Another key element that contributes to making this possible lies in the composition of the pieces. Huntington only allowed the two fawns a small plot of textured bronze representing a wooded setting that can barely contain the figures, as can be seen in Figure 8. In order to be able to inhabit the same base, one of the fawns has to rear up on its hind legs while the second fawn is hunching back on its hind legs, thus minimizing its horizontal space. The tension between the base and the figures helps add to the drama of the scene by suggesting that the slightest change in positioning would make one fawn fall from the flooring (see Figure 9). In Figure 10 of Barye’s piece, there is a similarly allotted space for the figures of the horse and its rider along with the lion to coexist on. The horse, like the attacking fawn, is reared up on its back legs allowing the figure to take up less space horizontally. Two of the front hoofs hang over the base, and the lion is sprawled on its back with the horseman’s spear pinning it down. There is a complexity in both of these compositions because it makes every slight detail count so that the whole statue, at each different viewing angle, can depict can depict a single event unfolding in time. This is very important to making a statue into a whole and getting a viewer to engage more with the work. The composition, as mentioned earlier is also integral in creating the drama of the scene. The positioning of the fawns makes them seem to constantly dance with one another. Details such as texture become very important because without it, the composition would not hold up and would not be able to maintain a convincing form.

The texture used in the two sculptures is detailed, and this contributes to their illusionism. As can be seen in figures 3 and 4 of Fawns Playing, the details in the muscularity of the fawns are finely expressed. The skin becomes tighter and smoother around the active muscles of the two fawns, as can seen in Figure 11, allowing for the light to play off the bronze. This had to be done in such a way that the effects of the reflecting light would work regardless of where the statue was being viewed from. Along with well-described muscular form, the texture also lightens both statues in areas depicting fur. This is evident in Figure 12, in the tails of the fawns, on their underbellies, and in their ears. When comparing the use of texture in Arab Horseman Killing a Lion, Barye understands the idea of tightened skin, lighting effects, and expressing lighter features like hair. The joints of his horse can be seen in Figure 13, and are very similar to Huntington’s expressive musculature in figure 11. Both artists use texture to make convincing animals, but also, they do so in such a way that it creates a cohesive whole that holds its integrity no matter from what angle it is viewed.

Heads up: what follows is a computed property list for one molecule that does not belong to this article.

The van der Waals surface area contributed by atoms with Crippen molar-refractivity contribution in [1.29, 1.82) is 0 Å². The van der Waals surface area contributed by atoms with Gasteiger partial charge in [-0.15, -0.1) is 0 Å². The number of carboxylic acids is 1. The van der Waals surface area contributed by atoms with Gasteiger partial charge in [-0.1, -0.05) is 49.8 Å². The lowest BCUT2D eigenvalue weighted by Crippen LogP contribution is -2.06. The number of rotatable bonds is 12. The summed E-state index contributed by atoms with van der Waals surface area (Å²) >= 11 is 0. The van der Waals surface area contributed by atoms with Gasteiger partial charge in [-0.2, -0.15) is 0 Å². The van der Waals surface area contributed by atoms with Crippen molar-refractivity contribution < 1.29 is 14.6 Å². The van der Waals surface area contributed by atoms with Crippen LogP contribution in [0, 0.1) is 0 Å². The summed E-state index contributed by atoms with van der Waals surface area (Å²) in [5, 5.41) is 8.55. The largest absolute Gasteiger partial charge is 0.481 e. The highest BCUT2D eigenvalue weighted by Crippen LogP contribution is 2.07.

Final Thoughts

Anna Hyatt Huntington was strongly influenced by the famous French Sculptor, Antoine - Louis Barye. Clearly the two never had the opportunity to meet, so the manner by which Huntington picked up the French Naturalistic Tradition remains a mystery. Of course her childhood, surrounded by her paleontologist father and her sister, had a significant impact as far as instilling in her a love for animals and in passing on the skills in depicting animals, but it is equally likely that she had the opportunity to study Barye's work. Perhaps it was the compilation of all of these influences in her life that allowed for her to become the artist she is known to be today. One thing is certain, Fawns Playing is a perfect representation of Huntington synthesizing the composition of Barye's work in conjunction with his viewing angles and use of texture.

Works Cited

1) Eden, Myrna Garvey. "The Sculpture of Anna Hyatt Huntington in the Syracuse University Art Collection." The Courier 12.4 (1975): 13-28.

2) Strasnick, Stephanie. "Anna Hyatt: The Most Important New York Sculptor You've Never Heard of." ARTnews (2014): n. pag. Web.

3) Hagood, Martha N., and Jefferson C. Harrison. American Art at the Chrysler Museum: Selected Paintings, Sculpture, and Drawings. Norfolk, VA: Published by the Chrysler Museum of Art, 2005. Print.

4) Inside the American Museum of Natural History. New York, N.Y: Films Media Group, 2012. Internet resource.

5) http://art.thewalters.org/detail/219/arab-horseman-killing-a-lion/

6) Benge, Glenn F. "Barye, Antoine-Louis." Grove Art Online. Oxford Art Online. Oxford University Press, accessed December 20, 2016, http://www.oxfordartonline.com/subscriber/article/grove/art/T006669.